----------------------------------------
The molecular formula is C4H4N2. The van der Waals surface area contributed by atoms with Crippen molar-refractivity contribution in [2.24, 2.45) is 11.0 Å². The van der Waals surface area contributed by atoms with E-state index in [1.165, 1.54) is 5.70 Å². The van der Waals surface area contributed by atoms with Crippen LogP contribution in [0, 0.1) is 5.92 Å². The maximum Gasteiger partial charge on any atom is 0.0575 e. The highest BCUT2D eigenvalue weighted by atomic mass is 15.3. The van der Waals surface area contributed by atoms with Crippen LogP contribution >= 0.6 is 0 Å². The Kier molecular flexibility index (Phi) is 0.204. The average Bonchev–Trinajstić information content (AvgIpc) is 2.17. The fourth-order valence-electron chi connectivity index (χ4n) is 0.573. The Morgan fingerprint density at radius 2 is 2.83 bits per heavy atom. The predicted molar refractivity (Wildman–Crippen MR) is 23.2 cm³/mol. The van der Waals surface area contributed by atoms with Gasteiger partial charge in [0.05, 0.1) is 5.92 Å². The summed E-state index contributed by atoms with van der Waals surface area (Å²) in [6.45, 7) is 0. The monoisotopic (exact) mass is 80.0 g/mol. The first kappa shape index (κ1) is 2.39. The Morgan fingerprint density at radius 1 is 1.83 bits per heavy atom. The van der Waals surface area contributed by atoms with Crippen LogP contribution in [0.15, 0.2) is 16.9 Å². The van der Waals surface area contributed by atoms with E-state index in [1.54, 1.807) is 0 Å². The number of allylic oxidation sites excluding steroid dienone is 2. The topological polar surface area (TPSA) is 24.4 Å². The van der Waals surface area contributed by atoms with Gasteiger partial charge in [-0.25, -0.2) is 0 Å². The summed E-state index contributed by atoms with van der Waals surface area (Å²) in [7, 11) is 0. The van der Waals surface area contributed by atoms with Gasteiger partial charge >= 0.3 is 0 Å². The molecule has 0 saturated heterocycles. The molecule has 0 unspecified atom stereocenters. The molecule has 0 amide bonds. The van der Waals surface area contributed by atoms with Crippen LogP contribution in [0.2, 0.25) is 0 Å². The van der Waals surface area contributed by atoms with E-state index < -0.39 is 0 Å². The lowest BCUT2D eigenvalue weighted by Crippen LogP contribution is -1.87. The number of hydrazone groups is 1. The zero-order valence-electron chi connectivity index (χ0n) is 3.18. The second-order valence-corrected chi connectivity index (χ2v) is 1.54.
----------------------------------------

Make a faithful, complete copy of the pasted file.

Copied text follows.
The molecular formula is C4H4N2. The van der Waals surface area contributed by atoms with Crippen molar-refractivity contribution in [2.24, 2.45) is 11.0 Å². The van der Waals surface area contributed by atoms with E-state index in [1.165, 1.54) is 5.70 Å². The van der Waals surface area contributed by atoms with Crippen LogP contribution in [0, 0.1) is 5.92 Å². The maximum Gasteiger partial charge on any atom is 0.0575 e. The highest BCUT2D eigenvalue weighted by atomic mass is 15.3. The van der Waals surface area contributed by atoms with Crippen LogP contribution >= 0.6 is 0 Å². The Kier molecular flexibility index (Phi) is 0.204. The average Bonchev–Trinajstić information content (AvgIpc) is 2.17. The fourth-order valence-electron chi connectivity index (χ4n) is 0.573. The Morgan fingerprint density at radius 2 is 2.83 bits per heavy atom. The predicted molar refractivity (Wildman–Crippen MR) is 23.2 cm³/mol. The van der Waals surface area contributed by atoms with Gasteiger partial charge in [0.05, 0.1) is 5.92 Å². The summed E-state index contributed by atoms with van der Waals surface area (Å²) in [6.45, 7) is 0. The monoisotopic (exact) mass is 80.0 g/mol. The first kappa shape index (κ1) is 2.39. The Morgan fingerprint density at radius 1 is 1.83 bits per heavy atom. The van der Waals surface area contributed by atoms with Crippen LogP contribution in [0.15, 0.2) is 16.9 Å². The van der Waals surface area contributed by atoms with E-state index in [1.54, 1.807) is 0 Å². The number of allylic oxidation sites excluding steroid dienone is 2. The topological polar surface area (TPSA) is 24.4 Å². The van der Waals surface area contributed by atoms with Gasteiger partial charge in [-0.25, -0.2) is 0 Å². The summed E-state index contributed by atoms with van der Waals surface area (Å²) in [7, 11) is 0. The van der Waals surface area contributed by atoms with Gasteiger partial charge >= 0.3 is 0 Å². The molecule has 0 saturated heterocycles. The molecule has 0 unspecified atom stereocenters. The molecule has 0 amide bonds. The van der Waals surface area contributed by atoms with Crippen LogP contribution in [0.2, 0.25) is 0 Å². The van der Waals surface area contributed by atoms with E-state index < -0.39 is 0 Å². The lowest BCUT2D eigenvalue weighted by Crippen LogP contribution is -1.87. The number of hydrazone groups is 1. The zero-order valence-electron chi connectivity index (χ0n) is 3.18. The second-order valence-corrected chi connectivity index (χ2v) is 1.54.